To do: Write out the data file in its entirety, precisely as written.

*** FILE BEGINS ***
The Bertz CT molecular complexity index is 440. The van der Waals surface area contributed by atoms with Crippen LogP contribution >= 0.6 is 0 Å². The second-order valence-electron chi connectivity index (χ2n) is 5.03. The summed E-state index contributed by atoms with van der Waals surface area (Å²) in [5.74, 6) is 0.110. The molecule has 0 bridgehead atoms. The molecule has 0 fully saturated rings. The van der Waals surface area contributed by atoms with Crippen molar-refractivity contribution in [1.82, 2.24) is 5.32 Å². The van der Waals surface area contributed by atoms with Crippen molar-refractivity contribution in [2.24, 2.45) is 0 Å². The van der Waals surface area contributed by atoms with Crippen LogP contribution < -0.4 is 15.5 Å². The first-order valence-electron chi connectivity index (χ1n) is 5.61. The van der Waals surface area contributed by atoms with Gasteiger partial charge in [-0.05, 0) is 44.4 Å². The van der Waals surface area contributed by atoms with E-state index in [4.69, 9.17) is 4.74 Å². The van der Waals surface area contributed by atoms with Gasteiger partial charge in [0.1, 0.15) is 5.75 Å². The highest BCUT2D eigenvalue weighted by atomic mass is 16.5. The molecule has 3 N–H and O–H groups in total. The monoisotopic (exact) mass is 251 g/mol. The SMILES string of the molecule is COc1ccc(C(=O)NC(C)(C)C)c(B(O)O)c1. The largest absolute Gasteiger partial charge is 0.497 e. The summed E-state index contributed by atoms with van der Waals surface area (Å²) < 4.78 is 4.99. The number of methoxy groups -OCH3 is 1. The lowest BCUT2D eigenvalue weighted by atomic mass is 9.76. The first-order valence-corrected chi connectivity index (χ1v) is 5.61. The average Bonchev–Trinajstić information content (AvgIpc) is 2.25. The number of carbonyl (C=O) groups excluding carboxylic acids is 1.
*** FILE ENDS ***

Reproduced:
The Bertz CT molecular complexity index is 440. The van der Waals surface area contributed by atoms with Crippen LogP contribution >= 0.6 is 0 Å². The second-order valence-electron chi connectivity index (χ2n) is 5.03. The summed E-state index contributed by atoms with van der Waals surface area (Å²) in [5.74, 6) is 0.110. The molecule has 0 bridgehead atoms. The molecule has 0 fully saturated rings. The van der Waals surface area contributed by atoms with Crippen molar-refractivity contribution in [1.82, 2.24) is 5.32 Å². The van der Waals surface area contributed by atoms with Crippen molar-refractivity contribution in [2.24, 2.45) is 0 Å². The van der Waals surface area contributed by atoms with Crippen LogP contribution < -0.4 is 15.5 Å². The first-order valence-electron chi connectivity index (χ1n) is 5.61. The van der Waals surface area contributed by atoms with Gasteiger partial charge in [-0.05, 0) is 44.4 Å². The van der Waals surface area contributed by atoms with E-state index in [4.69, 9.17) is 4.74 Å². The van der Waals surface area contributed by atoms with Gasteiger partial charge in [0.1, 0.15) is 5.75 Å². The highest BCUT2D eigenvalue weighted by atomic mass is 16.5. The molecule has 3 N–H and O–H groups in total. The monoisotopic (exact) mass is 251 g/mol. The SMILES string of the molecule is COc1ccc(C(=O)NC(C)(C)C)c(B(O)O)c1. The largest absolute Gasteiger partial charge is 0.497 e. The summed E-state index contributed by atoms with van der Waals surface area (Å²) < 4.78 is 4.99. The number of methoxy groups -OCH3 is 1. The lowest BCUT2D eigenvalue weighted by atomic mass is 9.76. The first-order valence-corrected chi connectivity index (χ1v) is 5.61. The average Bonchev–Trinajstić information content (AvgIpc) is 2.25. The number of carbonyl (C=O) groups excluding carboxylic acids is 1.